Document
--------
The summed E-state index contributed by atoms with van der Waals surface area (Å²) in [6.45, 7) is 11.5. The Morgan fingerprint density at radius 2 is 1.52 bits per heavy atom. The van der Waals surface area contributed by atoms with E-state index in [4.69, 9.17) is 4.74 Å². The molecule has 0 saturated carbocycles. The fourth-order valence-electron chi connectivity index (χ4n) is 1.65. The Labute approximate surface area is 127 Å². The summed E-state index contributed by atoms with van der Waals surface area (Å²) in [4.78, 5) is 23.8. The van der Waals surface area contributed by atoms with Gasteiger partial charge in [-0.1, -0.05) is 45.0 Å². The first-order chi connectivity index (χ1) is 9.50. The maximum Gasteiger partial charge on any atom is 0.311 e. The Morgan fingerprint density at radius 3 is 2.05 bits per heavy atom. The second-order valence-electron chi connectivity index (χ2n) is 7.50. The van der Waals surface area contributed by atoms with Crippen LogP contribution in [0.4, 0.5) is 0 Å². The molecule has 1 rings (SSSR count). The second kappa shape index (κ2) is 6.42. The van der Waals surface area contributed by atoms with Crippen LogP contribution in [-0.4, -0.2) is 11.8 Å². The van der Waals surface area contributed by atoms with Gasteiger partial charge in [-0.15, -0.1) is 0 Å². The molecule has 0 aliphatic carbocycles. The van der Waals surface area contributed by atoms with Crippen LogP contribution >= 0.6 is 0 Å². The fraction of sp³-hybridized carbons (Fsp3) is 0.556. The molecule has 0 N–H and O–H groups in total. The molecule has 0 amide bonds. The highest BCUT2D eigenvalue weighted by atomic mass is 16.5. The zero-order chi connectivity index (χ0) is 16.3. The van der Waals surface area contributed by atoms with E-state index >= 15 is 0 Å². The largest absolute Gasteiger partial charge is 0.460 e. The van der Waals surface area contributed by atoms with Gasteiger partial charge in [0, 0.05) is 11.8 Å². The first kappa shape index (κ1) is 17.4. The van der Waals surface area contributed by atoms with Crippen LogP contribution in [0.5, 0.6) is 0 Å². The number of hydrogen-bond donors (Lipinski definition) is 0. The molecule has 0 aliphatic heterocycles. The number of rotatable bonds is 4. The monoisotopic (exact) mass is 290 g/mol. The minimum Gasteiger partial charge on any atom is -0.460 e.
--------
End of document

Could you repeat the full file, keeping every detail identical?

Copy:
The summed E-state index contributed by atoms with van der Waals surface area (Å²) in [6.45, 7) is 11.5. The Morgan fingerprint density at radius 2 is 1.52 bits per heavy atom. The van der Waals surface area contributed by atoms with E-state index in [4.69, 9.17) is 4.74 Å². The molecule has 0 saturated carbocycles. The fourth-order valence-electron chi connectivity index (χ4n) is 1.65. The Labute approximate surface area is 127 Å². The summed E-state index contributed by atoms with van der Waals surface area (Å²) in [4.78, 5) is 23.8. The van der Waals surface area contributed by atoms with Gasteiger partial charge in [-0.1, -0.05) is 45.0 Å². The first-order chi connectivity index (χ1) is 9.50. The maximum Gasteiger partial charge on any atom is 0.311 e. The Morgan fingerprint density at radius 3 is 2.05 bits per heavy atom. The second-order valence-electron chi connectivity index (χ2n) is 7.50. The van der Waals surface area contributed by atoms with Crippen LogP contribution in [0.4, 0.5) is 0 Å². The molecule has 1 rings (SSSR count). The second kappa shape index (κ2) is 6.42. The van der Waals surface area contributed by atoms with Crippen LogP contribution in [-0.4, -0.2) is 11.8 Å². The van der Waals surface area contributed by atoms with Gasteiger partial charge in [-0.15, -0.1) is 0 Å². The molecule has 0 aliphatic carbocycles. The van der Waals surface area contributed by atoms with Crippen LogP contribution >= 0.6 is 0 Å². The fraction of sp³-hybridized carbons (Fsp3) is 0.556. The molecule has 0 N–H and O–H groups in total. The molecule has 0 amide bonds. The highest BCUT2D eigenvalue weighted by atomic mass is 16.5. The zero-order chi connectivity index (χ0) is 16.3. The van der Waals surface area contributed by atoms with E-state index >= 15 is 0 Å². The largest absolute Gasteiger partial charge is 0.460 e. The van der Waals surface area contributed by atoms with Gasteiger partial charge in [0, 0.05) is 11.8 Å². The first kappa shape index (κ1) is 17.4. The van der Waals surface area contributed by atoms with Crippen LogP contribution in [0.5, 0.6) is 0 Å². The number of hydrogen-bond donors (Lipinski definition) is 0. The molecule has 0 aliphatic heterocycles. The number of rotatable bonds is 4. The monoisotopic (exact) mass is 290 g/mol. The minimum Gasteiger partial charge on any atom is -0.460 e.